The Pressure of Parenting After Losing a Child
Parents today feel a lot of pressure. We try to make the right choices from the very beginning. From pregnancy care decisions to what our babies eat, where they sleep, what they watch or don’t watch, etc. The list could go on and on. We all want to make the best choices we can and be the best parent we can be to our children. Whether you have other living children already, or go on to have other children after your loss, parenting after losing a child adds a new level to the pressure we feel as parents. And with the pressure of parenting after loss, comes guilt when we feel like we aren’t measuring up.
Parenting After Losing a Child
As bereaved parents, we wanted the children we lost so badly. We wanted to parent them and watch them grow, and we would have given anything to have that opportunity. After losing a child we are painfully aware of what a privilege it is to be a parent.
As bereaved parents, we put tremendous pressure on ourselves to be perfect parents. We wanted to be a mother or father so badly and we feel like if we are given the opportunity to do so, we have to get it right, all the time.
When parenting after losing a child, we feel like we should never take a moment of it for granted, and always feel nothing but grateful. We know firsthand how lucky we are to have healthy, thriving children with us. We put pressure on ourselves to maintain these high standards of parenting because we know what a blessing it is to get to parent at all.
Parenting is amazing but hard
Losing Aiden changed my perspective on every aspect of my life, including what a gift the opportunity to be a parent is. But the reality is, no matter how grateful I feel, no one can be a perfect parent all the time. I try my best and give it my all, but no one is perfect. Parenting is hard. It is an amazingly, beautiful job. But it is hard. Parenting after losing a child is even harder.
I think all loss parents would agree that we hug our kids a little longer and a little tighter. We give them a few extra kisses when we tuck them in at night. And reflect a little more often how lucky we are to have them, that we get to be their mom or dad. We realize what a miracle it is that they were born healthy and are thriving. Loss parents love a little deeper because we know the pain of losing a child. We love all our children, those in our arms and in our hearts, with all the love we have. But being a parent is still hard.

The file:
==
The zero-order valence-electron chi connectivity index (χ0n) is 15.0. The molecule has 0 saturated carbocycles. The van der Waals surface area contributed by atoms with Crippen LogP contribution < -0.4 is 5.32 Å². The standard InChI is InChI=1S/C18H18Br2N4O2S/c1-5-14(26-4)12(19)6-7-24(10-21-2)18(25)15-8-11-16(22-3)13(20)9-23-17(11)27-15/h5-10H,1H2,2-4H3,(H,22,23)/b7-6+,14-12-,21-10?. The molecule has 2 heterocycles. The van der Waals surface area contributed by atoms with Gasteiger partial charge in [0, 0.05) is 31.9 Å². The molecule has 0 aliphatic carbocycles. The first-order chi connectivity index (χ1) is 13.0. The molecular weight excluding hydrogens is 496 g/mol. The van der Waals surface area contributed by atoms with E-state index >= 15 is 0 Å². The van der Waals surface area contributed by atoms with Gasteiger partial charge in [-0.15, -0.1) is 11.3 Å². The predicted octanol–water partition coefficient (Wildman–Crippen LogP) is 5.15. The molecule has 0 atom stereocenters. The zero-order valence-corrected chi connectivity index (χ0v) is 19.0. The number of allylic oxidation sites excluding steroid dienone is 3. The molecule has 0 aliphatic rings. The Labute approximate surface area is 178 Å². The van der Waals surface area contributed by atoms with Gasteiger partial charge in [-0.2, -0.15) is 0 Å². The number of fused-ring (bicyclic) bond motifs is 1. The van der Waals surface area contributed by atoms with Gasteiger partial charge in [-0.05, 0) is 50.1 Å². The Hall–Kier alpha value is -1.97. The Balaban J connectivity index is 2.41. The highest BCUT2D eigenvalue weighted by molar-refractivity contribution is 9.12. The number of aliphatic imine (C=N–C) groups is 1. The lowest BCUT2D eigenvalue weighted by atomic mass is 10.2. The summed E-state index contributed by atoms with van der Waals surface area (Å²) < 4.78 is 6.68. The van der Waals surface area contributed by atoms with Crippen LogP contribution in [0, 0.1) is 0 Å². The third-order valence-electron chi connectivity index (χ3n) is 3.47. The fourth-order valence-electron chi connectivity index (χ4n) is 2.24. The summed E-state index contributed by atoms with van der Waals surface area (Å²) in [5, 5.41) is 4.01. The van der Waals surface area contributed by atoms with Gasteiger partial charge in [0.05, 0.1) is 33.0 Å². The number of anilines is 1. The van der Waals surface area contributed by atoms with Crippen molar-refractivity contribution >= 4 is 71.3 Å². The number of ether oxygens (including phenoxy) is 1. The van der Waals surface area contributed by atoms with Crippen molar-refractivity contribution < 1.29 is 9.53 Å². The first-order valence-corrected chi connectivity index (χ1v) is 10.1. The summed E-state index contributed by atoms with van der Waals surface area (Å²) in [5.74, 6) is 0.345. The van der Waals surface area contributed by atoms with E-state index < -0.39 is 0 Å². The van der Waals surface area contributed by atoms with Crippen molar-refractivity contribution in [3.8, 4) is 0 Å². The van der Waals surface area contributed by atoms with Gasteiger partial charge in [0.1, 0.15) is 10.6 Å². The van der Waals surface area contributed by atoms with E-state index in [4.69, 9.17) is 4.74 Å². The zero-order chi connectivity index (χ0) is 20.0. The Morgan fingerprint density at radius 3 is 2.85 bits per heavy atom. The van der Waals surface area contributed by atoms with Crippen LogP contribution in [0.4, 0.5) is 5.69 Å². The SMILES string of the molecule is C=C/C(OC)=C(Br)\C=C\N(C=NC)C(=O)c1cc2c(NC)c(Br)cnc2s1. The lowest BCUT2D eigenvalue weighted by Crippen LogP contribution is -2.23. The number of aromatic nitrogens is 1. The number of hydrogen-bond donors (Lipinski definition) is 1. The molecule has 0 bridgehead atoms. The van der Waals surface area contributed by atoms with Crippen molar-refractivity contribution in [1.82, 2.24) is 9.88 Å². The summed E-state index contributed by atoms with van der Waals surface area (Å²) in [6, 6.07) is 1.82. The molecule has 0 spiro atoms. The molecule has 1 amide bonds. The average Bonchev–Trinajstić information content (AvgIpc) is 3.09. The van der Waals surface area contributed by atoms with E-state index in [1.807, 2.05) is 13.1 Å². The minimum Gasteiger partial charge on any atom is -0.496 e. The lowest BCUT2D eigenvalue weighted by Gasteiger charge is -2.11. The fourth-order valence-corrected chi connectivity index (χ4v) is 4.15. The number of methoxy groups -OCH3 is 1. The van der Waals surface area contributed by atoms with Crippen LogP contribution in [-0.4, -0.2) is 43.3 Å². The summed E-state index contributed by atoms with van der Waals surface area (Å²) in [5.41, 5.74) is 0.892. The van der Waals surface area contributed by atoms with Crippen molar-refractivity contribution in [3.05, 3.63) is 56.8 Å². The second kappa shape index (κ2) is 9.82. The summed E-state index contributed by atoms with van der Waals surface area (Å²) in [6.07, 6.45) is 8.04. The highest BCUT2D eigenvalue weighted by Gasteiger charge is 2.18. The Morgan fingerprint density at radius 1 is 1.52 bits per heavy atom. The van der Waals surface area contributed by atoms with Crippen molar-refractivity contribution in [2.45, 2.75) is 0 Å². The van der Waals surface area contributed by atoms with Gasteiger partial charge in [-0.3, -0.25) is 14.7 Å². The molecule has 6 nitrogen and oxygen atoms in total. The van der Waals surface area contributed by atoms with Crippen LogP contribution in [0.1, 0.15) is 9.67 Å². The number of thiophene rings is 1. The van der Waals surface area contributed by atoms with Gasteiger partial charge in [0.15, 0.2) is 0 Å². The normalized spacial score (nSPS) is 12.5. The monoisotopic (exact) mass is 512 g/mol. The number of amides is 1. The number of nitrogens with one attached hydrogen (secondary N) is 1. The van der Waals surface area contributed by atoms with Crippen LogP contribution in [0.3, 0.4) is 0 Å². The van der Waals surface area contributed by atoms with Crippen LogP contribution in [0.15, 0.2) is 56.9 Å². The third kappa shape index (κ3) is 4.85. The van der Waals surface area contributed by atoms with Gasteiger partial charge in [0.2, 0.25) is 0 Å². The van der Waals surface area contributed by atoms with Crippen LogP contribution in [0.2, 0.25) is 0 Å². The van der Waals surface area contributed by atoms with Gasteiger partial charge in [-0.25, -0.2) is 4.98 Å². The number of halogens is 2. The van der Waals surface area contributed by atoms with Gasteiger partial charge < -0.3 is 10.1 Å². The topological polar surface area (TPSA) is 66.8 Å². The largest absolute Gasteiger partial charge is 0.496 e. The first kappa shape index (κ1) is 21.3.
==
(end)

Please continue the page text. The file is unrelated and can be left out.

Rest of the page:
Putting pressure on ourselves when parenting after losing a child
After Aiden died I wanted so desperately for the chance to be a mother. When I got pregnant with my daughter, I promised myself that if this baby was born healthy and lived, I would never complain about how hard parenting is, how tired I was, or how much I needed some time to myself. If I ever had the chance, I would be the best mother ever. Never taking a moment of it for granted.
I am beyond grateful for the opportunity to be a mom to my two living children. I know how lucky I am to have two healthy children I get to call mine. Every day I try hard to be a good parent because I know how precious these little lives are that I have the privilege to raise. I know how easily that life can slip away because I had to watch the life slip away from Aiden. I try hard to be a good parent, but I’m not a perfect parent. Nowhere near perfect.
There are no perfect parents
Just because I feel so incredibly grateful for my children, doesn’t mean parenting is easy.
Just because I’m grateful to have children alive to wake me in the middle of the night, doesn’t mean I don’t get tired.
Being grateful beyond words for my healthy children doesn’t mean I never lose my patience or feel frustrated.
Being a bereaved mother has given me a deep sense of appreciation for my children and the incredible experience of being a mother. The sweet moments watching my babies grow and thrive still takes my breath away on a regular basis.
But parenting is still hard. Parenting after losing a child is even harder. I have hard moments and hard days. Ones that test my abilities and my limits. I still make mistakes. I lose my patience, mess up, say the wrong thing, react the wrong way.
Let go of the guilt, hold on to grace instead
But I’m trying to let go of the pressure and guilt of parenting after losing a child, and give myself grace instead.
Grace to apologize when I make a mistake and try to learn from it. Grace to ask for support or a break when I need it. Giving myself the grace to fall, but get up and try again tomorrow. Grace to know that even though I am trying my hardest, I’ll still make mistakes. And grace to remind myself that my children know how loved they are, even on the days I feel like I failed.
Bereaved parents carry so much pain and hurt already. We don’t need to cause ourselves more hurt by trying to be perfect parents in honour of the children we lost. Then feel guilty when we don’t meet our own unattainable standards.
I am practicing giving myself grace because I know I’m doing the best I can. I think we all deserve a little more grace. Especially when navigating the difficult path of parenting after losing a child.
Related Post: Grief with a Heaping Side of Guilt